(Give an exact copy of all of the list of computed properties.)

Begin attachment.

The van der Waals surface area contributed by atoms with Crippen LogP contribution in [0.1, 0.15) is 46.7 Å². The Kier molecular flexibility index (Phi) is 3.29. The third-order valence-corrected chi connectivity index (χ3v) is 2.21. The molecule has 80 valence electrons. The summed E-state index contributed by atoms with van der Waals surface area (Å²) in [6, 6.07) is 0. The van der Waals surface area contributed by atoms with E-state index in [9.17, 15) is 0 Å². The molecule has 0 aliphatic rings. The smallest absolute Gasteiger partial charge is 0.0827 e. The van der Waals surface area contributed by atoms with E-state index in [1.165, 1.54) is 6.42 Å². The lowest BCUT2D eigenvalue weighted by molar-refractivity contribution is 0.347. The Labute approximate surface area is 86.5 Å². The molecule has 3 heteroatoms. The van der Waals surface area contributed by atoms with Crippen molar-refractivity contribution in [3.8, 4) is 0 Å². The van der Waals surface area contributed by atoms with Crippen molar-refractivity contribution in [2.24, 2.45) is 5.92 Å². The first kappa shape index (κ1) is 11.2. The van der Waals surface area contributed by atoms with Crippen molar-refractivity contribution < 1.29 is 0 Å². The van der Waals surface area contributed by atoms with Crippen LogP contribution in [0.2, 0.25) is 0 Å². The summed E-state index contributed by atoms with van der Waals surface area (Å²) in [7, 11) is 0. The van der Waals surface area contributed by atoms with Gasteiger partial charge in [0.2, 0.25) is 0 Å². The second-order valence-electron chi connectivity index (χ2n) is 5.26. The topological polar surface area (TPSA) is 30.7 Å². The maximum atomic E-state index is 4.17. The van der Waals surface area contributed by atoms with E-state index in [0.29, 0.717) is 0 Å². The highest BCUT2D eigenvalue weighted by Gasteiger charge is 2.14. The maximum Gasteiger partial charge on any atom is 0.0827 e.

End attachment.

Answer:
The van der Waals surface area contributed by atoms with Crippen LogP contribution in [0.1, 0.15) is 46.7 Å². The Kier molecular flexibility index (Phi) is 3.29. The third-order valence-corrected chi connectivity index (χ3v) is 2.21. The molecule has 80 valence electrons. The summed E-state index contributed by atoms with van der Waals surface area (Å²) in [6, 6.07) is 0. The van der Waals surface area contributed by atoms with E-state index in [9.17, 15) is 0 Å². The molecule has 0 aliphatic rings. The smallest absolute Gasteiger partial charge is 0.0827 e. The van der Waals surface area contributed by atoms with E-state index in [1.165, 1.54) is 6.42 Å². The lowest BCUT2D eigenvalue weighted by molar-refractivity contribution is 0.347. The Labute approximate surface area is 86.5 Å². The molecule has 3 heteroatoms. The van der Waals surface area contributed by atoms with Crippen molar-refractivity contribution in [3.8, 4) is 0 Å². The van der Waals surface area contributed by atoms with Crippen molar-refractivity contribution in [2.24, 2.45) is 5.92 Å². The first kappa shape index (κ1) is 11.2. The van der Waals surface area contributed by atoms with Crippen molar-refractivity contribution < 1.29 is 0 Å². The van der Waals surface area contributed by atoms with Crippen LogP contribution in [0.2, 0.25) is 0 Å². The summed E-state index contributed by atoms with van der Waals surface area (Å²) in [7, 11) is 0. The van der Waals surface area contributed by atoms with Gasteiger partial charge in [0.2, 0.25) is 0 Å². The second-order valence-electron chi connectivity index (χ2n) is 5.26. The topological polar surface area (TPSA) is 30.7 Å². The maximum atomic E-state index is 4.17. The van der Waals surface area contributed by atoms with E-state index in [0.29, 0.717) is 0 Å². The highest BCUT2D eigenvalue weighted by Gasteiger charge is 2.14. The maximum Gasteiger partial charge on any atom is 0.0827 e.